A routine clinical system for monitoring cardiovascular disease (CVD) risk factors in mental health patients is being developed with a view to reducing their high risk.
The life expectancy of people with schizophrenia is considerably shorter than that of the general population, in large part due to a much increased risk of CVD.
Statistically, people with schizophrenia are more likely to smoke, have an unhealthy diet, be physically inactive and have higher body mass indices.
There is also evidence that the use of some antipsychotic medications is associated with weight gain, glucose dysregulation and lipid (fat) abnormalities, all of which are associated with an increased risk of CVD.
Since factors such as illness, lifestyle and medication are all involved in increased risk for CVD, it is possible for people to reduce their individual risk.
The first step in developing risk reduction programs is the availability of high-quality, clinically relevant data. The Clinical Applications Unit (CAU) and the Graylands Pharmacy-led Study of the Antipsychotic Effects on Metabolic Syndrome (SAEMS) are collaborating to develop a routine, clinically feasible system for monitoring CVD risk factors in all North Metropolitan Area Health Service mental health patients treated with antipsychotic medications.
Ms Carole Harrison, who joined CAU in February, will run the project. CAU anticipates at this stage that it will take about 12 months to develop a working register of information.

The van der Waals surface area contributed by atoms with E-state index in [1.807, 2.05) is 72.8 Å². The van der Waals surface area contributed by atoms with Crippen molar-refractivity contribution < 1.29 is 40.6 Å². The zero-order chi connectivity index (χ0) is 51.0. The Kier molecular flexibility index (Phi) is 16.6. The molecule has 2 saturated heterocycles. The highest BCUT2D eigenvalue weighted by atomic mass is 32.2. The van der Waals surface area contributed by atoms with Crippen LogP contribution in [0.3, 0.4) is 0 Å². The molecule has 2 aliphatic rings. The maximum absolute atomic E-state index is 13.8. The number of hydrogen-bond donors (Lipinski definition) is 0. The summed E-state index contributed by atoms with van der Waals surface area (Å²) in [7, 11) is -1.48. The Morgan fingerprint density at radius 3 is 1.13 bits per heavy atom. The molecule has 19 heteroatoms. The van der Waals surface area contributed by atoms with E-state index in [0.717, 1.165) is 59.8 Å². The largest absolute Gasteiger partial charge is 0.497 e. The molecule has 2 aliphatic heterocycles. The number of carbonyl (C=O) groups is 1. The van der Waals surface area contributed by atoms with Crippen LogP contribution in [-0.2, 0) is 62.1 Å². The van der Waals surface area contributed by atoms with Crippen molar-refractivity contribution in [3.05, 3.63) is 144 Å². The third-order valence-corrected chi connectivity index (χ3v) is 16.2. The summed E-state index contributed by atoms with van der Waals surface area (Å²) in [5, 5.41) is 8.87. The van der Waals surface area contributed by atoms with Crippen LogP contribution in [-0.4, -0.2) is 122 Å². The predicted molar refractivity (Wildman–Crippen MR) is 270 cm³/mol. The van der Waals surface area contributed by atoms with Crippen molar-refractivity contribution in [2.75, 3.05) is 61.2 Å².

Evidence of the increased risk of CVD was backed up by the findings of researchers from the University of Western Australia’s Centre for Clinical Research in Neuropsychiatry and a co-author who carried out the first Australian study to measure the prevalence of metabolic syndrome among people with a range of psychiatric disorders.
Their study of 203 adults who attended the Armadale Mental Health Service, almost half of whom had schizophrenia, found the incidence of metabolic syndrome was more than double that of the rest of the population (estimated to be around 25 percent). People with bipolar disorder ranked highest with rates of nearly 67 percent.
Metabolic syndrome, also known as "MetS" or "insulin resistance syndrome," is associated with obesity, high blood pressure and high cholesterol.
Lead author Alexander John said the increased prevalence of MetS may be due to factors such as poor diet and lack of exercise as well as a possible link to some atypical antipsychotic drugs.
"Prevention, monitoring and treatment of cardiovascular disease risk factors should be considered a priority by those involved in the care of the people with major psychiatric disorders," he said.
(Source: University of Western Australia: Medical Journal of Australia: August 2009)